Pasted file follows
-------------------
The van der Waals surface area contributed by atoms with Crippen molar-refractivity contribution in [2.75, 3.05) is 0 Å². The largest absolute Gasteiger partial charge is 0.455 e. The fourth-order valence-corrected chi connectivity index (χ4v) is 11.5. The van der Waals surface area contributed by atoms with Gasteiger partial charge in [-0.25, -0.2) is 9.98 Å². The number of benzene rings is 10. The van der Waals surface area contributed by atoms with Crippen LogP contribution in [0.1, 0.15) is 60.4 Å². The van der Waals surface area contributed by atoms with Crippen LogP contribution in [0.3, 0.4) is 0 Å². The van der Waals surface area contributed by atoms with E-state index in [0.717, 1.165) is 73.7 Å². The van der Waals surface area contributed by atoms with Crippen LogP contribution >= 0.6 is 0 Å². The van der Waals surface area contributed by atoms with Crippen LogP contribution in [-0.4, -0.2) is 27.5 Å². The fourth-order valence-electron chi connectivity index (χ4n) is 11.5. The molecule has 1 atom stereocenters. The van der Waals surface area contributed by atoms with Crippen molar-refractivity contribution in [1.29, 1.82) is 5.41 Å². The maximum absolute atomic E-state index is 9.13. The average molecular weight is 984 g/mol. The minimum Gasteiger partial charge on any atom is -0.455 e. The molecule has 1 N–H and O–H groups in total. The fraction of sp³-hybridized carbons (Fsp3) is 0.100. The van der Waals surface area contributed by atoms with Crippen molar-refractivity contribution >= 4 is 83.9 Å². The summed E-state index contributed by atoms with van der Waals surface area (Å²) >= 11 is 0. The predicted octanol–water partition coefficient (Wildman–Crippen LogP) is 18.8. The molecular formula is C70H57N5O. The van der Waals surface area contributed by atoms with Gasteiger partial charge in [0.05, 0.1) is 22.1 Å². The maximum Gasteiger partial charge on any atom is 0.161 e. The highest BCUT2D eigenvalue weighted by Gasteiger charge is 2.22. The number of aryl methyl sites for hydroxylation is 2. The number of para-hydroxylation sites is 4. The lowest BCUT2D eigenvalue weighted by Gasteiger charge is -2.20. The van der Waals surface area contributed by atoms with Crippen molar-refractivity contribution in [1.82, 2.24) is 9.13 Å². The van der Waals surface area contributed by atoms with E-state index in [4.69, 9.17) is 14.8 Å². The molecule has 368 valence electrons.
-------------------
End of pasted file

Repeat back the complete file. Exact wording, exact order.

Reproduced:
The van der Waals surface area contributed by atoms with Crippen molar-refractivity contribution in [2.75, 3.05) is 0 Å². The largest absolute Gasteiger partial charge is 0.455 e. The fourth-order valence-corrected chi connectivity index (χ4v) is 11.5. The van der Waals surface area contributed by atoms with Gasteiger partial charge in [-0.25, -0.2) is 9.98 Å². The number of benzene rings is 10. The van der Waals surface area contributed by atoms with Crippen LogP contribution in [0.1, 0.15) is 60.4 Å². The van der Waals surface area contributed by atoms with Crippen LogP contribution in [0.3, 0.4) is 0 Å². The van der Waals surface area contributed by atoms with E-state index in [0.717, 1.165) is 73.7 Å². The van der Waals surface area contributed by atoms with Crippen LogP contribution >= 0.6 is 0 Å². The van der Waals surface area contributed by atoms with Crippen LogP contribution in [-0.4, -0.2) is 27.5 Å². The fourth-order valence-electron chi connectivity index (χ4n) is 11.5. The molecule has 1 atom stereocenters. The van der Waals surface area contributed by atoms with Crippen molar-refractivity contribution in [1.29, 1.82) is 5.41 Å². The maximum absolute atomic E-state index is 9.13. The average molecular weight is 984 g/mol. The minimum Gasteiger partial charge on any atom is -0.455 e. The molecule has 1 N–H and O–H groups in total. The fraction of sp³-hybridized carbons (Fsp3) is 0.100. The van der Waals surface area contributed by atoms with Crippen molar-refractivity contribution >= 4 is 83.9 Å². The summed E-state index contributed by atoms with van der Waals surface area (Å²) >= 11 is 0. The predicted octanol–water partition coefficient (Wildman–Crippen LogP) is 18.8. The molecular formula is C70H57N5O. The van der Waals surface area contributed by atoms with Gasteiger partial charge in [0.05, 0.1) is 22.1 Å². The maximum Gasteiger partial charge on any atom is 0.161 e. The highest BCUT2D eigenvalue weighted by Gasteiger charge is 2.22. The number of aryl methyl sites for hydroxylation is 2. The number of para-hydroxylation sites is 4. The lowest BCUT2D eigenvalue weighted by Gasteiger charge is -2.20. The van der Waals surface area contributed by atoms with Crippen molar-refractivity contribution in [1.82, 2.24) is 9.13 Å². The van der Waals surface area contributed by atoms with E-state index in [4.69, 9.17) is 14.8 Å². The molecule has 368 valence electrons.